Police log books from The Beatles’ first visit to the US have gone on display

Rare documents were almost destroyed

Police log books for officers who protected The Beatles from screaming fans on their first trip to America have been unveiled.

The records, which have been donated to Liverpool’s Magical Beatles Museum, list the names of the officers who guarded the band in New York as they prepared to appear on The Ed Sullivan Show in February 1964 and their show at Carnegie Hall.

At the latter, the logs state that there was an incident where an officer was “knocked off balance” and injured outside the Plaza Hotel while “attempting to restrain the surging crowd”.


NYPD officer Patrick Cassidy, who discovered the logs while searching in police records, told BBC: “The Ed Sullivan Theatre is in the confines of my precinct, so one day in 2013, I went into the storage area that holds these books.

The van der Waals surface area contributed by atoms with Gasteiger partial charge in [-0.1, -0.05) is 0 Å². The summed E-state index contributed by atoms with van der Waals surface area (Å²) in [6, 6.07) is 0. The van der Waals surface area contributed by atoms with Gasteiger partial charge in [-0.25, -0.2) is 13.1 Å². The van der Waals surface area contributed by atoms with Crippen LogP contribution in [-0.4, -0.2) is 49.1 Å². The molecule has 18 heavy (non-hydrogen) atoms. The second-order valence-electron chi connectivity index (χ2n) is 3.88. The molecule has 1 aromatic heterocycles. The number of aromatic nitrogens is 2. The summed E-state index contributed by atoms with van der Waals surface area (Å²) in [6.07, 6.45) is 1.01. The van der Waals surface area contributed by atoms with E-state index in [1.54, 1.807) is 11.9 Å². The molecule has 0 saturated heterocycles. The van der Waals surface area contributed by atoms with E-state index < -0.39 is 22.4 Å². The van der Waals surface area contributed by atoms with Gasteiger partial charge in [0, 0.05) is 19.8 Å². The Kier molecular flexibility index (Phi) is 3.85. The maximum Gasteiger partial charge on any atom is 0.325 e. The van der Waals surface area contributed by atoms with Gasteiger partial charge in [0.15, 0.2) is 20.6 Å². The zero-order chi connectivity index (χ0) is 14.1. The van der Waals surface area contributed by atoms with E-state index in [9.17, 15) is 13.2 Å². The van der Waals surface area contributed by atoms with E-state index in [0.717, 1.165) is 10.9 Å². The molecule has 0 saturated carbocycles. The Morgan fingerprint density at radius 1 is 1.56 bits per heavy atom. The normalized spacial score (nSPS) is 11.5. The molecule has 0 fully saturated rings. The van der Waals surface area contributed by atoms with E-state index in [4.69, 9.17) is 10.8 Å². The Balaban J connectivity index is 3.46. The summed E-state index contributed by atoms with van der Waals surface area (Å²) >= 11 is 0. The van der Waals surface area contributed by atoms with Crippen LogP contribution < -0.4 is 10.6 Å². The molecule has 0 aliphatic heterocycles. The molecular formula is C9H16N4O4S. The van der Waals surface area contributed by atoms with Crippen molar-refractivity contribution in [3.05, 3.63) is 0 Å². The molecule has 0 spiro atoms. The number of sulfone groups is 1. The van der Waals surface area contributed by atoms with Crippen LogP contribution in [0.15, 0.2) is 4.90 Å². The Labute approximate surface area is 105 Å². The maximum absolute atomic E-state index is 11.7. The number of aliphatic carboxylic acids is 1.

“After 50 years, they clean out and destroy them, so I looked up February ’64 and found the book, which would have been destroyed the following year.”

The Fab Four’s appearance on The Ed Sullivan Show, which marked their US TV debut, was watched by a then record 73 million people at the time.

Meanwhile, a clip of The Beatles performing on Top Of The Pops that was once thought lost was recently unearthed in Mexico.


The silent 11 second clip is the only surviving footage of the band miming to ‘Paperback Writer’ on the iconic show back in 1966, as the BBC did not keep the tapes.


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